|Homo sapiens ATP citrate lyase, transcript variant 2||+2.82 ± 0.04||+1.52 ± 0.07|
|Oryzias javanicus angiotensin I converting enzyme (peptidyl-dipeptidase A) 1||+1.51 ± 0.05||+2.01 ± 0.07|
|Oryzias javanicus arylamine N-acetyl transferase||−1.82 ± 0.02||−2.11 ± 0.08|
|Osmerus mordax glycerol-3-phosphate dehydrogenase, cytoplasmic||−3.04 ± 0.03||−1.84 ± 0.04|
|Paralichthys olivaceus fibrinogen beta chain precursor||+2.21 ± 0.07||+1.54 ± 0.07|
|Paralichthys olivaceus ornithine decarboxylase antizyme large isoform||−1.91 ± 0.05||−1.53 ± 0.08|
|Takifugu rubripes apolipoprotein A-IV4||+2.92 ± 0.04||+3.92 ± 0.09|
|Poorly characterized||Anoplopoma fimbria nuclear protein 1||−2.94 ± 0.01||−1.52 ± 0.05|
|Fundulus heteroclitus TBT-binding protein||+4.21 ± 0.04||+1.81 ± 0.04|
|Homo sapiens genomic sequence surrounding NotI site, clone NL6-EJ23R||+1.62 ± 0.01||+1.54 ± 0.08|
|Oryzias javanicus BCSC-1 isoform 1||−1.83 ± 0.08||−1.74 ± 0.02|
|Oryzias javanicus choriogenin H||−1.82 ± 0.01||−2.04 ± 0.03|
|Oryzias javanicus tumor suppressor||−1.51 ± 0.05||−1.54 ± 0.03|
|Tetraodon nigroviridis full-length cDNA||−1.71 ± 0.02||−2.04 ± 0.05|
|Tetraodon nigroviridis full-length cDNA||−1.62 ± 0.03||−1.63 ± 0.04|
|Tetraodon nigroviridis full-length cDNA||+3.82 ± 0.08||+1.54 ± 0.01|
SW, seawater; FW, freshwater; +, upregulation; −, downregulation.
However, some of the common DEGs showed opposite trends in expression in fish exposed to BPA in the SW and FW treatments (44 DEGs, Table 3). Approximately 60% of those genes characterized cellular processing and signaling group, and many were related to defense mechanisms. For example, the alpha-2-macroglobulin, complement C3-S, and complement factor H-related protein genes were upregulated by a factor of more than two in fish exposed to BPA in SW, but were downregulated by a factor of more than two in fish exposed in FW. Especially, the expression of the heat shock protein 84b and glutathione S transferase (GST) genes increased by a factor of more than five in fish exposed to BPA in SW (+5.51 ± 0.03 and +6.94 ± 0.06, respectively), but only by a factor of approximately two in fish exposed maintained in FW. The upregulation of expression of the GST gene in O. javanicus has previously been reported in response to exposure to organophosphorus pesticides and heavy metals, where its transcription increased in specific tissues in a dose-dependent manner [27,28]. The response of the GST gene in oysters exposed to diesel oil was increased by increased salinity, suggesting that salinity influenced the diesel-related biomarker responses and toxicity . Transcriptional changes in heat shock proteins have also been reported in several studies of Javanese medaka exposed to cadmium, benzo(a)pyrene, and iprobenfos, and heat shock protein genes were reported to be upregulated or downregulated by exposure to specific chemicals [30,31]. The delta 6-desaturase gene was also upregulated by a factor of approximately two in fish exposed to BPA in SW relative to the control fish, but downregulated by a factor of more than six in fish exposed in FW, relative to non-exposed control fish. In contrast, the telomerase reverse transcriptase gene was strongly repressed in fish exposed to BPA in SW, but induced in fish exposed in FW. Reductions or enhancement of telomerase activity or telomerase reverse transcriptase gene expression have been reported in stress-related studies including pollutant exposure, ageing, and disease, and it has been suggested that changes in activity or expression levels could be used as stress-specific indicators [32,33,34].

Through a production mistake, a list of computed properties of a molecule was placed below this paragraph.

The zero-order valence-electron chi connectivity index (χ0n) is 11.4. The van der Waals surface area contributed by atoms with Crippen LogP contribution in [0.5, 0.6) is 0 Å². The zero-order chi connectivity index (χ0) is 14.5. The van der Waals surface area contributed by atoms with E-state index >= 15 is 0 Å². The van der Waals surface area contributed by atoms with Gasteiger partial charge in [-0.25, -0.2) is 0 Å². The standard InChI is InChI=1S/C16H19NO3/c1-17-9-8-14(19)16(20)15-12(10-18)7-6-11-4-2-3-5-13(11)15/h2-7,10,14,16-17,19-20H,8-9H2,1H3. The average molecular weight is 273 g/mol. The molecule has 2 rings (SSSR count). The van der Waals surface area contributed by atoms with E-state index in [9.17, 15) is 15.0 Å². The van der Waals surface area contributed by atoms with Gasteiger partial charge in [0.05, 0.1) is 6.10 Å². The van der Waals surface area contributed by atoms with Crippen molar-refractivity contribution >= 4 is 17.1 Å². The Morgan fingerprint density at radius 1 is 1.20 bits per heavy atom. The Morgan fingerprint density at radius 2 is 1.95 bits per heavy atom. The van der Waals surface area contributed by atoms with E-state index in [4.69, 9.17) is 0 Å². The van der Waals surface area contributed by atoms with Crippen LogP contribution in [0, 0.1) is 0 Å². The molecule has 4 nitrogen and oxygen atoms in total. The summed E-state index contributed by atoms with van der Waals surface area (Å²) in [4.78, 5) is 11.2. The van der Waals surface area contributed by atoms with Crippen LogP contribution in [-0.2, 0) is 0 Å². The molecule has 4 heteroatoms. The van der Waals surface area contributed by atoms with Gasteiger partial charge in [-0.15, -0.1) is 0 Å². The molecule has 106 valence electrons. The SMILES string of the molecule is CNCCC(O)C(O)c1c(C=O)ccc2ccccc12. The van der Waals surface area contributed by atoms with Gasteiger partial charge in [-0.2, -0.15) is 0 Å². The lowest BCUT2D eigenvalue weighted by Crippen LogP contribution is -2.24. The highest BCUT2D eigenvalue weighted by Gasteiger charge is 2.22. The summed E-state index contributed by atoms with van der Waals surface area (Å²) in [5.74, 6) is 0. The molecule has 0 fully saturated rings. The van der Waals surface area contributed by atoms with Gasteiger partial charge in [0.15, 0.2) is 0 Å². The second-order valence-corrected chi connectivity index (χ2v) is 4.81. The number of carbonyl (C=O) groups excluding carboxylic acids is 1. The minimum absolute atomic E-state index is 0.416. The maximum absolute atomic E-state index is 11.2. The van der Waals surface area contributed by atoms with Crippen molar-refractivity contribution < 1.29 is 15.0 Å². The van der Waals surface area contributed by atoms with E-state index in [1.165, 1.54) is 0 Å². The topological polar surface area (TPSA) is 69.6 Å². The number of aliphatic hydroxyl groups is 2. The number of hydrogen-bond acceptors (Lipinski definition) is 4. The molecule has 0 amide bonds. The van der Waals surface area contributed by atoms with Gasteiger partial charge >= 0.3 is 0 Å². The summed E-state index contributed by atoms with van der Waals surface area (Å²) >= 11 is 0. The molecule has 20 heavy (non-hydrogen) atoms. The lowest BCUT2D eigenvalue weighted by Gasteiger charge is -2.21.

|Functions||Best Hit Description||SW||FW|
|Information storage and processing||Oryzias javanicus 40S ribosomal protein S18||−2.41 ± 0.03||+1.81 ± 0.08|
|Oryzias javanicus 60S ribosomal protein L23||−1.92 ± 0.07||+1.82 ± 0.04|
|Pimephales promelas BTEB transcription factor||−1.93 ± 0.01||+1.81 ± 0.01|
|Salmo salar ribosomal protein L13a||−1.82 ± 0.05||+1.82 ± 0.06|
|Scophthalmus maximus 60S ribosomal protein L14||−1.84 ± 0.09||+1.92 ± 0.03|
|Solea senegalensis ribosomal protein L13||−2.01 ± 0.09||+1.83 ± 0.09|
|Cellular processes and signaling||Carassius auratus protein phosphatase 2 regulatory subunit B beta||−2.52 ± 0.08||+1.84 ± 0.07|
|Danio rerio RAB8A, member RAS oncogene family||−1.83 ± 0.07||+1.83 ± 0.01|
|Danio rerio transient receptor potential cation channel, subfamily M, member 7||−1.84 ± 0.06||+1.73 ± 0.09|
|Monodelphis domestica heat shock protein 84b||+5.51 ± 0.03||−1.82 ± 0.00|
|Mus musculus WAPL protein||−1.83 ± 0.07||+2.14 ± 0.08|
|Oryzias javanicus alpha-2-macroglobulin||+2.03 ± 0.03||−1.93 ± 0.03|
|Oryzias javanicus complement C3-S||+1.93 ± 0.04||−1.94 ± 0.01|
|Oryzias javanicus complement factor H-related protein||+1.94 ± 0.02||−2.36 ± 0.05|
|Oryzias javanicus estrogen receptor alpha||+1.65 ± 0.09||−1.95 ± 0.05|
|Oryzias javanicus protein kinase C and casein kinase substrate in neurons 2||+2.15 ± 0.02||−1.86 ± 0.03|
|Oryzias javanicus translocase of inner mitochondrial membrane 13 homolog||+1.75 ± 0.06||−1.86 ± 0.06|